Community Content
This article has been written and edited by the research team. It has not passed through the quality control procedures applied to content produced by the Research Outreach team.
July 14, 2022

Work and health: Making fit notes work for everyone

Twelve years ago, on 6th April 2010, a 'Fit Note' was introduced across the UK. It replaced the former sickness certificate, which was primarily for the purposes of social security and statutory sickpay. As of July 2022, nurses, physiotherapists, occupational therapists and pharmacists can certify the 'fit note'.

Fit notes in practice

The fit note introduced optional advice that the general practitioner (GP) or hospital doctor could give to employers, stating that the individual ‘may be fit for work taking account of the following advice’, with check boxes for the doctor to use to suggest a phased return to work, amended duties, altered hours or workplace adaptations. The doctor could add additional written comments. As of July 2022, medical professionals such as nurses, occupational therapists, and so on, are also able to certify the fit note. This is a significant change and one that could mark a major improvement in the utility of fit notes in supporting return to work and job retention.

The problem with the old system was that that it was not working. More than one-third of fit notes are issued for five weeks or longer (NHS Digital, 2021) – yet we know that the longer someone is off work the chances of them returning decreases (Black and Frost, 2011). In addition, fit notes currently issued tend to focus on the ‘not fit’ for work option, rather than the ‘may be fit for work’ section, thus meaning that they are not being used to their full potential.

A broken system

Of the 8.8 million fit notes used by GPs in 2020, 94% advised that the patient was ‘not fit for work’ without suggesting adjustments or advice for the work conducted, even though it could be argued that most patients with common health problems are deemed low risk and suitable for some form of work. The fit note was introduced to allow clinicians to provide their patients with advice on fitness for work and to encourage patients to resume some work as soon as they had recovered sufficiently. Despite this, clinicians do not provide fitness advice on most fit notes and, in 2016, the UK Government reported in a study that ‘the fit note was “not fully achieving what it set out to do”‘ (DWP, 2016).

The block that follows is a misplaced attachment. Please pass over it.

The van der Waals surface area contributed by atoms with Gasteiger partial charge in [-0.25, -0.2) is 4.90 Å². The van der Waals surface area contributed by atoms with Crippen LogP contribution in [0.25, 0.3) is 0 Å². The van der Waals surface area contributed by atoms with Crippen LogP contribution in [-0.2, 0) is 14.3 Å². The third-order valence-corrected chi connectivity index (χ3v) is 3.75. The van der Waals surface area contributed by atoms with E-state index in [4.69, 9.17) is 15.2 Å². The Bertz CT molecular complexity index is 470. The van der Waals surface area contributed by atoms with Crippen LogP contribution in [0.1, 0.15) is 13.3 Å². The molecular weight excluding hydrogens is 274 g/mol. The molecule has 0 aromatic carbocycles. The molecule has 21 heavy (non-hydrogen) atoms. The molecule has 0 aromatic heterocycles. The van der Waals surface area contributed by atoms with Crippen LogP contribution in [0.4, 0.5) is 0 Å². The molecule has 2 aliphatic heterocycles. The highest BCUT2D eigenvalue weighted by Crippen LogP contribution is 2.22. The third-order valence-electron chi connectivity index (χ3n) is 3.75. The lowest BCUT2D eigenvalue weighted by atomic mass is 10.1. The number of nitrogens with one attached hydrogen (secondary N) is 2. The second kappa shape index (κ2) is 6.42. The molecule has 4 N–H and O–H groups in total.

Primary care should be an ideal environment to influence work-related outcomes for those living with undiagnosed conditions in the community, as it acts as the first point of contact in the healthcare system and the ‘front door’ of the National Health Service (NHS). All GPs can provide simple fitness-for-work advice to their patients to help them return to work and aid their recovery, but many report being inadequately trained in the health and work topic and in the certification of fit notes. Many GPs report that they feel that it is outside of their ‘therapeutic relationship’ to provide work advice. However, there is a general understanding that GPs and other healthcare professionals should  do all of the following:

  • play an integral role in providing information and support for patients about work and returning to work;